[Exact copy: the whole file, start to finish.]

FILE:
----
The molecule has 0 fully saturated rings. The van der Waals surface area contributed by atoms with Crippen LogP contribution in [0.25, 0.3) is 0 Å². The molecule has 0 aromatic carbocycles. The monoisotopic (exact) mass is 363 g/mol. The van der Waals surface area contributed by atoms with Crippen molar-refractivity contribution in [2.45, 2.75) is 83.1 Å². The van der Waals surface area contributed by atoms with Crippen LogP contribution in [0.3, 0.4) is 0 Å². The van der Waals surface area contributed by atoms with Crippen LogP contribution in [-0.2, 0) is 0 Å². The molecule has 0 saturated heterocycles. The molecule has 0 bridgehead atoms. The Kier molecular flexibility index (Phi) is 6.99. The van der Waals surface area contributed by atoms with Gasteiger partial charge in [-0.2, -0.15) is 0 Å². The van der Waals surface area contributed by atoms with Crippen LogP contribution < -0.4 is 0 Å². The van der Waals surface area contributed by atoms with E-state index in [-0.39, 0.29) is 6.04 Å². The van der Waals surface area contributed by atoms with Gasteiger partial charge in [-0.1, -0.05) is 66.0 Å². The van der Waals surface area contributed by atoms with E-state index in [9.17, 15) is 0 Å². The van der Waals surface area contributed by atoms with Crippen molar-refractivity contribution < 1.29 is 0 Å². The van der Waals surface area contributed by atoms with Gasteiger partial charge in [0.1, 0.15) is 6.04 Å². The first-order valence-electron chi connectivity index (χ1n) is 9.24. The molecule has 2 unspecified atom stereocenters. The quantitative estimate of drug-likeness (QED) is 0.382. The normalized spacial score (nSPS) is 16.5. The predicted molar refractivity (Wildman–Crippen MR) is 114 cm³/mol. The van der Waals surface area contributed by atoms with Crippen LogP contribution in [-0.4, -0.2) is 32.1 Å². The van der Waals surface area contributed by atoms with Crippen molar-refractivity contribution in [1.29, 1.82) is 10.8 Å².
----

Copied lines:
The molecule has 0 fully saturated rings. The van der Waals surface area contributed by atoms with Crippen LogP contribution in [0.25, 0.3) is 0 Å². The molecule has 0 aromatic carbocycles. The monoisotopic (exact) mass is 363 g/mol. The van der Waals surface area contributed by atoms with Crippen molar-refractivity contribution in [2.45, 2.75) is 83.1 Å². The van der Waals surface area contributed by atoms with Crippen LogP contribution in [0.3, 0.4) is 0 Å². The van der Waals surface area contributed by atoms with Crippen LogP contribution in [-0.2, 0) is 0 Å². The molecule has 0 saturated heterocycles. The molecule has 0 bridgehead atoms. The Kier molecular flexibility index (Phi) is 6.99. The van der Waals surface area contributed by atoms with Gasteiger partial charge in [-0.2, -0.15) is 0 Å². The van der Waals surface area contributed by atoms with Crippen LogP contribution < -0.4 is 0 Å². The van der Waals surface area contributed by atoms with E-state index in [-0.39, 0.29) is 6.04 Å². The van der Waals surface area contributed by atoms with Gasteiger partial charge in [-0.1, -0.05) is 66.0 Å². The van der Waals surface area contributed by atoms with E-state index in [9.17, 15) is 0 Å². The van der Waals surface area contributed by atoms with Crippen molar-refractivity contribution < 1.29 is 0 Å². The van der Waals surface area contributed by atoms with Gasteiger partial charge in [0.1, 0.15) is 6.04 Å². The first-order valence-electron chi connectivity index (χ1n) is 9.24. The molecule has 2 unspecified atom stereocenters. The quantitative estimate of drug-likeness (QED) is 0.382. The normalized spacial score (nSPS) is 16.5. The predicted molar refractivity (Wildman–Crippen MR) is 114 cm³/mol. The van der Waals surface area contributed by atoms with Crippen LogP contribution in [-0.4, -0.2) is 32.1 Å². The van der Waals surface area contributed by atoms with Crippen molar-refractivity contribution in [1.29, 1.82) is 10.8 Å².